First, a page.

The Lius have nothing left apart from the property certificate, and the hut, their temporary home with cracks and holes. Their residence could be knocked down at any moment, but “the authority is maintaining complete silence” says Li. When asked for his plans, old man Liu shouted angrily “I'm not afraid of anything. We will carry on fighting until we get back our property!!”.
Does the government protect the people, or the interest of land developers?
Ms.Miao Weirong, currently a Tokyo citizen with Chinese nationality, had spent 9 years in Japan when she heard from a local friend in Summer of 2001 that her home in Beijing was likely to be demolished under the newly enacted government policy.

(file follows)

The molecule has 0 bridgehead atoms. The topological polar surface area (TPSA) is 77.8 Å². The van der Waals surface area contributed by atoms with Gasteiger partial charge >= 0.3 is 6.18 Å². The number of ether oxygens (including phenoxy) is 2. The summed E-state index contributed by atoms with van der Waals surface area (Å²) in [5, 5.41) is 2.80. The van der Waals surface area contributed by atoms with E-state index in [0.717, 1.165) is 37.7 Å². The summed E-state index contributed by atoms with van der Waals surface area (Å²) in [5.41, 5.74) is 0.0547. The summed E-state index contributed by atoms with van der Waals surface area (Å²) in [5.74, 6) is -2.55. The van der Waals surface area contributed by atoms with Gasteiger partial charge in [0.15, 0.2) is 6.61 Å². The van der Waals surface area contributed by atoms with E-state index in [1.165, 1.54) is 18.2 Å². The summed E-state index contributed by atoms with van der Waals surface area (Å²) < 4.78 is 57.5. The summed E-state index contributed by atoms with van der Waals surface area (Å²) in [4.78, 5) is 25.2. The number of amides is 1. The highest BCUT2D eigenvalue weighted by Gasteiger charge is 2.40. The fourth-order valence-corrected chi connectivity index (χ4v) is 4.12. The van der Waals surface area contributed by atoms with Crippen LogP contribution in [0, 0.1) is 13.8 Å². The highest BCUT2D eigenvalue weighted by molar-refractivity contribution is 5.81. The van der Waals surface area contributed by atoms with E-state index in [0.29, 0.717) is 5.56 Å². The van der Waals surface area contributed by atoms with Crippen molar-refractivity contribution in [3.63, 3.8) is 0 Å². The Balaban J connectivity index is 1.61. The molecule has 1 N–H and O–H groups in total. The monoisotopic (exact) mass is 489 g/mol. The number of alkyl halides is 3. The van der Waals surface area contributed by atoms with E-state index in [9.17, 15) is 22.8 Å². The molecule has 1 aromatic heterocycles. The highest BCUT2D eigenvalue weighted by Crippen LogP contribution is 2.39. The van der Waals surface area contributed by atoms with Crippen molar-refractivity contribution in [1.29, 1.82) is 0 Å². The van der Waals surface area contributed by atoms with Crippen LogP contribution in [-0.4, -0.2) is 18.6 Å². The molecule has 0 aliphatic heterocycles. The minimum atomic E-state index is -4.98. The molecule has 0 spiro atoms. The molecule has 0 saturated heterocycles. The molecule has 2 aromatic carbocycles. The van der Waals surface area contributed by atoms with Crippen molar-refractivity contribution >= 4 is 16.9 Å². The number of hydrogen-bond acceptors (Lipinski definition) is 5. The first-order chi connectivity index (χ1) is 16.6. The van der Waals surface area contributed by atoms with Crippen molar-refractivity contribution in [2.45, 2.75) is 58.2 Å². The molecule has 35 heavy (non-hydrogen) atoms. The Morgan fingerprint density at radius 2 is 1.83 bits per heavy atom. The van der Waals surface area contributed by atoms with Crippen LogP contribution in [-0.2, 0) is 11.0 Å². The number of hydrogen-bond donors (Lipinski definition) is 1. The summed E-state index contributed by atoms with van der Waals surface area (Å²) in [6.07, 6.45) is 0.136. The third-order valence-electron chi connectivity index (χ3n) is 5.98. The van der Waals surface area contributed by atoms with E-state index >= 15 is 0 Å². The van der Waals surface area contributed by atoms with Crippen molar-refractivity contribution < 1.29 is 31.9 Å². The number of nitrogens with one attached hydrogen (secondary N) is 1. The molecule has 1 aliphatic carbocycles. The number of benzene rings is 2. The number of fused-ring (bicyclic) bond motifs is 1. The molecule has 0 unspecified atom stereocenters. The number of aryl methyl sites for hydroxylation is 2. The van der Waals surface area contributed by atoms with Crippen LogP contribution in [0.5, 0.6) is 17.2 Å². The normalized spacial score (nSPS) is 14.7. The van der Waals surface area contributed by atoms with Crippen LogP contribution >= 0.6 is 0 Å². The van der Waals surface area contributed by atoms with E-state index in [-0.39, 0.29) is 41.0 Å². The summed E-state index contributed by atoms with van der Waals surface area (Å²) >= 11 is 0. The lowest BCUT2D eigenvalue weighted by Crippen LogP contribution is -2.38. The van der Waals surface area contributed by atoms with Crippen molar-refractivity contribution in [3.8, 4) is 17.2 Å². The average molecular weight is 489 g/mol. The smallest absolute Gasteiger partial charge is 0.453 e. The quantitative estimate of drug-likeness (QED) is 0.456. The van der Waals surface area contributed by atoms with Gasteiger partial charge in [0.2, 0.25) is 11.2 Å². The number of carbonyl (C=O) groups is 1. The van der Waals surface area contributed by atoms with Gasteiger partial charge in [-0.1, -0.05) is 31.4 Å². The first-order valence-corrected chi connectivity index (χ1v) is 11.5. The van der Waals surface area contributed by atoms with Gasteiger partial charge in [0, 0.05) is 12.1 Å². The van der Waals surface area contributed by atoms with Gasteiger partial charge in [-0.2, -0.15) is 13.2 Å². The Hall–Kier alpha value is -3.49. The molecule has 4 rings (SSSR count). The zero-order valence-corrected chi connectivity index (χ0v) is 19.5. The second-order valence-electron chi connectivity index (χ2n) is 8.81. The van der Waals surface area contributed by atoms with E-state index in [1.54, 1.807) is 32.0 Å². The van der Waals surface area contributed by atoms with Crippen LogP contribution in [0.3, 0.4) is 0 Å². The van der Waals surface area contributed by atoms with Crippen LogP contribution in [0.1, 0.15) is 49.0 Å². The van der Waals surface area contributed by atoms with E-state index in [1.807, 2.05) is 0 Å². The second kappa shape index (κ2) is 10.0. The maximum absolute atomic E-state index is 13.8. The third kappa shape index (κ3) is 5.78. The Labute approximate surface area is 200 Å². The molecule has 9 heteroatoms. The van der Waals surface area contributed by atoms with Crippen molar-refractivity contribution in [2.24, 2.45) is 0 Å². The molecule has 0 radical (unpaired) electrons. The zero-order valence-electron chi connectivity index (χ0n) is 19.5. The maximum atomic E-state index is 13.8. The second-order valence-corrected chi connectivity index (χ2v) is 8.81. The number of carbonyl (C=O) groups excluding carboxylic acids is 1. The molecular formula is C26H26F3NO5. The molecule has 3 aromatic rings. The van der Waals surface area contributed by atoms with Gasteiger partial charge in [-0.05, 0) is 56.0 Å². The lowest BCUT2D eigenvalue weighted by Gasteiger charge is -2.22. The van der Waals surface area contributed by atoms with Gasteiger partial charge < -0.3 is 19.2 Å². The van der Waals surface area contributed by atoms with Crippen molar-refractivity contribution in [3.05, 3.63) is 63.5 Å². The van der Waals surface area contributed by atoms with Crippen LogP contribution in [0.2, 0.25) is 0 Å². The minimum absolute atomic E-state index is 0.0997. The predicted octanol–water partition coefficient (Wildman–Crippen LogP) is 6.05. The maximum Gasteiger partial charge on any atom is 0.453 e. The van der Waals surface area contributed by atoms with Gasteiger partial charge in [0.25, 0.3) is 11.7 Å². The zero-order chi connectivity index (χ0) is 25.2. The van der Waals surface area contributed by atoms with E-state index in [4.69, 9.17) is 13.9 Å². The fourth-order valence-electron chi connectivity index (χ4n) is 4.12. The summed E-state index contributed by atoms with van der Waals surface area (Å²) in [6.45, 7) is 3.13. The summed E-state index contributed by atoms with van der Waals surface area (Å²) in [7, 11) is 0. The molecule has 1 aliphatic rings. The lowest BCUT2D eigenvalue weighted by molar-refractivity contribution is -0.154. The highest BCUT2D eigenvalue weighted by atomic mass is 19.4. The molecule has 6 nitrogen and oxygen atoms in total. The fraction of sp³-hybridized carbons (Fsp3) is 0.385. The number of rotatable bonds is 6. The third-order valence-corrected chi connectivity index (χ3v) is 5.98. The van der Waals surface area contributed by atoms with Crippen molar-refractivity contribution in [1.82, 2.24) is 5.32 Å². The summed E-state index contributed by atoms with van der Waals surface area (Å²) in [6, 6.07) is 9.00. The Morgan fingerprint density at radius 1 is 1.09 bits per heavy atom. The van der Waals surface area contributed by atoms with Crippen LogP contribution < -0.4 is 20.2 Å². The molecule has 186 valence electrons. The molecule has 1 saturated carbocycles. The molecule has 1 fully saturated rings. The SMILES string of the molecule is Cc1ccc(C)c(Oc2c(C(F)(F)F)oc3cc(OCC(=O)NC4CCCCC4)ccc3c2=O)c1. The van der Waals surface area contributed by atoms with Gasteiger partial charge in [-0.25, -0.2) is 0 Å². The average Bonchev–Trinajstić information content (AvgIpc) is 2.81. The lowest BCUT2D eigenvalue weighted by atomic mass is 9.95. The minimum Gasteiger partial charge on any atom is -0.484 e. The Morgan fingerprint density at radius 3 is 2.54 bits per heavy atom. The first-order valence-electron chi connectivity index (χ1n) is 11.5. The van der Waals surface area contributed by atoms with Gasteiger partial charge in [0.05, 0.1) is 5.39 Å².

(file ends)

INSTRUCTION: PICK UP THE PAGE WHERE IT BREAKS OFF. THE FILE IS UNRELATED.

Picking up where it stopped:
In October 2001, Miao flew to Beijing, to clarify, and then handle the situation. By the time Miao returned home, notices issued by the authority had already come off the walls. Neither the authority nor the land developer contacted Miao to offer her an opportunity to discuss the details of the removal.
At the end of 2001, the campaign to drive out the residents was activated. Strangers started to hang about the neighbourhood, and people began to receive threatening phone calls. The longer they stayed, the extent of the harassment escalated. “One day in February 2002, I came back home late to find the light bulbs smashed, phone line disconnected.”. “Threatening calls came in every day. Mind you, they don't take holidays on Saturday and Sunday” recalls Miao.
Miao originally owned two properties, one belonging to her, and another belonging to herself and her family members, but she decided to fight for a 17.4 square meter parcel of land, which was a part of the latter.